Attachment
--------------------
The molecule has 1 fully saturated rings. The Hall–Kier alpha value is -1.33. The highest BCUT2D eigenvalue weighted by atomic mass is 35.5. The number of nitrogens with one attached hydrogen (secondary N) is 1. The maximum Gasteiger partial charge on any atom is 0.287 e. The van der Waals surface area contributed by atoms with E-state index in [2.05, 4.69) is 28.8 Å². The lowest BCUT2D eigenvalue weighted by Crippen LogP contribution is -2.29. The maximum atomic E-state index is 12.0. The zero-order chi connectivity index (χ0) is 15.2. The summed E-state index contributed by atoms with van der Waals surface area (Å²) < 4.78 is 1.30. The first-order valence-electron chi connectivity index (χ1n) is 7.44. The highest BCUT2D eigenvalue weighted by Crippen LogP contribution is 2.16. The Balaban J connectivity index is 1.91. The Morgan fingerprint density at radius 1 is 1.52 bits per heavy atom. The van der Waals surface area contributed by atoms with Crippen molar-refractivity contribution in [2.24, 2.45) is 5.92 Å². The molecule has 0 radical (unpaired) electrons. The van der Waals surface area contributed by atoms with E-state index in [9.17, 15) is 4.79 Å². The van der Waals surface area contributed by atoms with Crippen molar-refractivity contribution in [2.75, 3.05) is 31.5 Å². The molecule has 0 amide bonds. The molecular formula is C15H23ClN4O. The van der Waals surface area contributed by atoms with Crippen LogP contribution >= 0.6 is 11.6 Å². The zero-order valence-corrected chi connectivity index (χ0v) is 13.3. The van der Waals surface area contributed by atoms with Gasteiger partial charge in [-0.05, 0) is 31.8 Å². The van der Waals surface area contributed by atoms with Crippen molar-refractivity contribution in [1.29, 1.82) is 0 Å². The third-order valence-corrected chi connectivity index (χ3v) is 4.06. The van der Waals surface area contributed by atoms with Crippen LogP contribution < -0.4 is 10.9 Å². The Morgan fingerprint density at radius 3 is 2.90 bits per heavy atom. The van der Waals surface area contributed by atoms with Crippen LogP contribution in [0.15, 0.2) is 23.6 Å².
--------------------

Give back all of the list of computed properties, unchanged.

The molecule has 1 fully saturated rings. The Hall–Kier alpha value is -1.33. The highest BCUT2D eigenvalue weighted by atomic mass is 35.5. The number of nitrogens with one attached hydrogen (secondary N) is 1. The maximum Gasteiger partial charge on any atom is 0.287 e. The van der Waals surface area contributed by atoms with E-state index in [2.05, 4.69) is 28.8 Å². The lowest BCUT2D eigenvalue weighted by Crippen LogP contribution is -2.29. The maximum atomic E-state index is 12.0. The zero-order chi connectivity index (χ0) is 15.2. The summed E-state index contributed by atoms with van der Waals surface area (Å²) < 4.78 is 1.30. The first-order valence-electron chi connectivity index (χ1n) is 7.44. The highest BCUT2D eigenvalue weighted by Crippen LogP contribution is 2.16. The Balaban J connectivity index is 1.91. The Morgan fingerprint density at radius 1 is 1.52 bits per heavy atom. The van der Waals surface area contributed by atoms with Crippen molar-refractivity contribution in [2.24, 2.45) is 5.92 Å². The molecule has 0 radical (unpaired) electrons. The van der Waals surface area contributed by atoms with E-state index in [9.17, 15) is 4.79 Å². The van der Waals surface area contributed by atoms with Crippen molar-refractivity contribution in [2.75, 3.05) is 31.5 Å². The molecule has 0 amide bonds. The molecular formula is C15H23ClN4O. The van der Waals surface area contributed by atoms with Crippen LogP contribution >= 0.6 is 11.6 Å². The zero-order valence-corrected chi connectivity index (χ0v) is 13.3. The van der Waals surface area contributed by atoms with Gasteiger partial charge in [-0.05, 0) is 31.8 Å². The van der Waals surface area contributed by atoms with Crippen molar-refractivity contribution in [1.29, 1.82) is 0 Å². The third-order valence-corrected chi connectivity index (χ3v) is 4.06. The van der Waals surface area contributed by atoms with Crippen LogP contribution < -0.4 is 10.9 Å². The Morgan fingerprint density at radius 3 is 2.90 bits per heavy atom. The van der Waals surface area contributed by atoms with Crippen LogP contribution in [0.15, 0.2) is 23.6 Å².